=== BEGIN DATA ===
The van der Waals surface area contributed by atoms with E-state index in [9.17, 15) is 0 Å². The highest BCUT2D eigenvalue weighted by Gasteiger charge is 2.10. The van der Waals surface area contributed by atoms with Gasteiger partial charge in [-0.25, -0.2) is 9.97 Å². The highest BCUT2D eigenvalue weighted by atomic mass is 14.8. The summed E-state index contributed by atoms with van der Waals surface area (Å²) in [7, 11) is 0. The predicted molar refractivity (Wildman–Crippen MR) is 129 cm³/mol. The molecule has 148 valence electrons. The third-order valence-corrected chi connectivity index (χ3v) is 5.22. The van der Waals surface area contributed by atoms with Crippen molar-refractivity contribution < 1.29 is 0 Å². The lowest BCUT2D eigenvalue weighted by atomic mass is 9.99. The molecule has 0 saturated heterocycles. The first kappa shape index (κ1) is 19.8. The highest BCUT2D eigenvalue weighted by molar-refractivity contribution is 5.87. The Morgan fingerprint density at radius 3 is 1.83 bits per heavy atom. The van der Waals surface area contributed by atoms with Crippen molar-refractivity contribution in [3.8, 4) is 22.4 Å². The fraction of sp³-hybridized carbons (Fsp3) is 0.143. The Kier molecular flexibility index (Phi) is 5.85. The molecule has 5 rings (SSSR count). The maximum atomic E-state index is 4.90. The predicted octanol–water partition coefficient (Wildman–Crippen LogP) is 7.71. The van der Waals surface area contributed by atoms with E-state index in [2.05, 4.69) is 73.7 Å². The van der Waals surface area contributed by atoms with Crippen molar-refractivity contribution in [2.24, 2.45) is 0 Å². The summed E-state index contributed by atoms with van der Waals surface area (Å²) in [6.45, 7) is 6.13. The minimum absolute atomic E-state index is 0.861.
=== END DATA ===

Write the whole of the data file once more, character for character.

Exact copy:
The van der Waals surface area contributed by atoms with E-state index in [9.17, 15) is 0 Å². The highest BCUT2D eigenvalue weighted by Gasteiger charge is 2.10. The van der Waals surface area contributed by atoms with Gasteiger partial charge in [-0.25, -0.2) is 9.97 Å². The highest BCUT2D eigenvalue weighted by atomic mass is 14.8. The summed E-state index contributed by atoms with van der Waals surface area (Å²) in [7, 11) is 0. The predicted molar refractivity (Wildman–Crippen MR) is 129 cm³/mol. The molecule has 148 valence electrons. The third-order valence-corrected chi connectivity index (χ3v) is 5.22. The van der Waals surface area contributed by atoms with Crippen molar-refractivity contribution < 1.29 is 0 Å². The lowest BCUT2D eigenvalue weighted by atomic mass is 9.99. The molecule has 0 saturated heterocycles. The first kappa shape index (κ1) is 19.8. The highest BCUT2D eigenvalue weighted by molar-refractivity contribution is 5.87. The Morgan fingerprint density at radius 3 is 1.83 bits per heavy atom. The van der Waals surface area contributed by atoms with Crippen molar-refractivity contribution in [3.8, 4) is 22.4 Å². The fraction of sp³-hybridized carbons (Fsp3) is 0.143. The Kier molecular flexibility index (Phi) is 5.85. The molecule has 5 rings (SSSR count). The maximum atomic E-state index is 4.90. The predicted octanol–water partition coefficient (Wildman–Crippen LogP) is 7.71. The van der Waals surface area contributed by atoms with E-state index in [2.05, 4.69) is 73.7 Å². The van der Waals surface area contributed by atoms with Crippen molar-refractivity contribution in [2.24, 2.45) is 0 Å². The summed E-state index contributed by atoms with van der Waals surface area (Å²) in [6.45, 7) is 6.13. The minimum absolute atomic E-state index is 0.861.